Images and their usage in MLRun#
Every release of MLRun includes several images for different usages. The build and the infrastructure images are described, and located, in the README. They are also published to dockerhub and quay.io.
In this section
See Build function image.
The images are:
mlrun/mlrun: An MLRun image includes preinstalled OpenMPI. Useful as a base image for simple jobs.
mlrun/mlrun-gpu: The same as
mlrun/mlrun but for GPUs, including Open MPI.
mlrun/ml-base: The image for file acquisition, compression, dask jobs, simple training jobs and other utilities. Like
mlrun/mlrun with the addition of Miniconda and other python packages.
mlrun/jupyter: An image with Jupyter giving a playground to use MLRun in the open source. Built on top of jupyter/scipy-notebook, with the addition of MLRun and several demos and examples.
mlrun/mlrun-api: The image used for running the MLRun API.
mlrun/mlrun-ui: The image used for running the MLRun UI.
Building MLRun images#
To build all images, run this command from the root directory of the mlrun repository:
MLRUN_VERSION=X MLRUN_DOCKER_REPO=X MLRUN_DOCKER_REGISTRY=X make docker-images
MLRUN_VERSION this is used as the tag of the image and also as the version injected into the code (e.g. latest or 0.7.0 or 0.6.5-rc6, defaults to unstable)
MLRUN_DOCKER_REPO is the docker repository (defaults to mlrun)
For example, running
MLRUN_VERSION=x.y.z make docker-images generates these images:
You can also build only a specific image, for example,
make mlrun (builds only the api image).
The possible commands are:
To run an image locally and explore its contents:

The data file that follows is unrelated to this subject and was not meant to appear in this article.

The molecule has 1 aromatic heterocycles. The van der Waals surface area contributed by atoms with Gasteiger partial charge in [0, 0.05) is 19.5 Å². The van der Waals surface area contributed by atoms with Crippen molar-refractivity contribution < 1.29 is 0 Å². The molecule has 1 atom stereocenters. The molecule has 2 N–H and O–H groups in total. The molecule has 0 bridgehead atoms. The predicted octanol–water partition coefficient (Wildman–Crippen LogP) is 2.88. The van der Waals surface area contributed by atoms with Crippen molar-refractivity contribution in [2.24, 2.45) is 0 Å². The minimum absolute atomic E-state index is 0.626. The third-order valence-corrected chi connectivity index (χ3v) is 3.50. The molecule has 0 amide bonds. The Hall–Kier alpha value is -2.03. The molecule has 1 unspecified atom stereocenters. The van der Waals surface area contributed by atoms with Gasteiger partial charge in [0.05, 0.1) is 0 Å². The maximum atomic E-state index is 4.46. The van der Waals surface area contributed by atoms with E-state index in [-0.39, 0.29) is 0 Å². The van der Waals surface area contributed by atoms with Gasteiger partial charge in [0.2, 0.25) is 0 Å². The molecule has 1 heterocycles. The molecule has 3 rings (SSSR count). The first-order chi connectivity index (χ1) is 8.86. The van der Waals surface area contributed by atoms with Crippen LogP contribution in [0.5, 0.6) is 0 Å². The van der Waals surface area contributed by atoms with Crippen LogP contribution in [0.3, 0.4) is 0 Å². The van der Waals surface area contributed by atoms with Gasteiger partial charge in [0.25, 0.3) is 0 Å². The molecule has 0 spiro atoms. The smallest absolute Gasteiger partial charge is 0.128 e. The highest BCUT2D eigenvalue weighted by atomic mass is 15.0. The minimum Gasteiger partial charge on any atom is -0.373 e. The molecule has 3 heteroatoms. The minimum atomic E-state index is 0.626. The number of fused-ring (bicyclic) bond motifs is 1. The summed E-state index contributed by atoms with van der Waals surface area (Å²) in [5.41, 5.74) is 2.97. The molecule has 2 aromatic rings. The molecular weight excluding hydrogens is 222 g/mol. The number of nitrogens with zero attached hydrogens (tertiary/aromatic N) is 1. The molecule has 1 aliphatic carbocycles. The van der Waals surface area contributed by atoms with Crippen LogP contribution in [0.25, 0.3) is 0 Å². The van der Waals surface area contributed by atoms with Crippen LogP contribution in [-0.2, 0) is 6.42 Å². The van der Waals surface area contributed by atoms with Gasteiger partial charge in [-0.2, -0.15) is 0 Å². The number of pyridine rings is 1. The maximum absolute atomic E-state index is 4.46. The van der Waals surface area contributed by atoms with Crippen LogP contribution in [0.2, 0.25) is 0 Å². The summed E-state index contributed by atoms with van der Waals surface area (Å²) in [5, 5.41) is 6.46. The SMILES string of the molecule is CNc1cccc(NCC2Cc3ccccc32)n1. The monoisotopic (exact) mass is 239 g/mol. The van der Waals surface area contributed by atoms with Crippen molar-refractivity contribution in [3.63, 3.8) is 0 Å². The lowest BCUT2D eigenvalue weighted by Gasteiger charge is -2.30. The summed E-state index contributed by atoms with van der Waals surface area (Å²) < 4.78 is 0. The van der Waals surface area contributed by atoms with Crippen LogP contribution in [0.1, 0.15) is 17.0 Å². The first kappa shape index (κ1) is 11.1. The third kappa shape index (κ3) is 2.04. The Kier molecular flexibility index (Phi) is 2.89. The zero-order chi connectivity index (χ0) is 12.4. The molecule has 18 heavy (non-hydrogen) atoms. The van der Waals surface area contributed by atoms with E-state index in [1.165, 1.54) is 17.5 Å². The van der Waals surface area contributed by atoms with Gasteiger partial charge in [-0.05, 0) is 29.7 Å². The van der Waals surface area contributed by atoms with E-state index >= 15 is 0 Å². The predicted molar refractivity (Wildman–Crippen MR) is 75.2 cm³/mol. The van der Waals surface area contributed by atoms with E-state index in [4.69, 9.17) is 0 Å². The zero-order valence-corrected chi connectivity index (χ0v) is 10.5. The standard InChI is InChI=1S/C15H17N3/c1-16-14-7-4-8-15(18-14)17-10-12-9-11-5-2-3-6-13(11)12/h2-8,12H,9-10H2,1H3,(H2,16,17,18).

docker run -it <image-name>:<image-tag> /bin/bash
or to load python (or run a script):
docker run -it <image-name>:<image-tag> python
Building a docker image using a dockerfile and using it#
This flow describes how to build the image externally, put it your private repo, and use it in MLRun.
Build an image using Dockerfile:
Create a Dockerfile
FROM mlrun/mlrun:X.X RUN pip install package1 RUN pip install package2
Build the image:
docker build -t your_docker_registry/your_image_name:tag
Push the image:
docker push your_docker_registry/your_image_name:tag
Create a secret on K8s level for accessing your registry:
kubectl --namespace default-tenant create secret docker-registry registry-credentials \ --docker-server your-docker-registry \ --docker-username < > \ --docker-password < > \ --docker-email < >
In the code, use the image you created and provide the secret for pulling it:
func = prj.set_function(name="func",...) func.set_image_pull_configuration(image_pull_secret_name="registry-credentials")
Now when you run the function, the image is used.
MLRun images and external docker images#
There is no difference in the usage between the MLRun images and external docker images. However:
MLRun images resolve auto tags: If you specify
image="mlrun/mlrun"the API fills in the tag by the client version, e.g. changes it to
mlrun/mlrun:1.5.1. So, if the client gets upgraded you’ll automatically get a new image tag.
Where the data node registry exists, MLRun Appends the registry prefix, so the image loads from the datanode registry. This pulls the image more quickly, and also supports air-gapped sites. When you specify an MLRun image, for example
mlrun/mlrun:1.5.1, the actual image used is similar to
These characteristics are great when you’re working in a POC or development environment. But MLRun typically upgrades packages as part of the image, and therefore the default MLRun images can break your product flow.
Working with images in production#
For production, create your own images to ensure that the image is fixed.
Pin the image tag, e.g.
image="mlrun/mlrun:1.5.1". This maintains the image tag at the version you specified, even when the client is upgraded. Otherwise, an upgrade of the client would also upgrade the image. (If you specify an external (not MLRun images) docker image, like python, the result is the docker/k8s default behavior, which defaults to
latestwhen the tag is not provided.)
Pin the versions of requirements, again to avoid breakages, e.g.
pandas==1.4.0. (If you only specify the package name, e.g. pandas, then pip/conda (python’s package managers) just pick up the latest version.)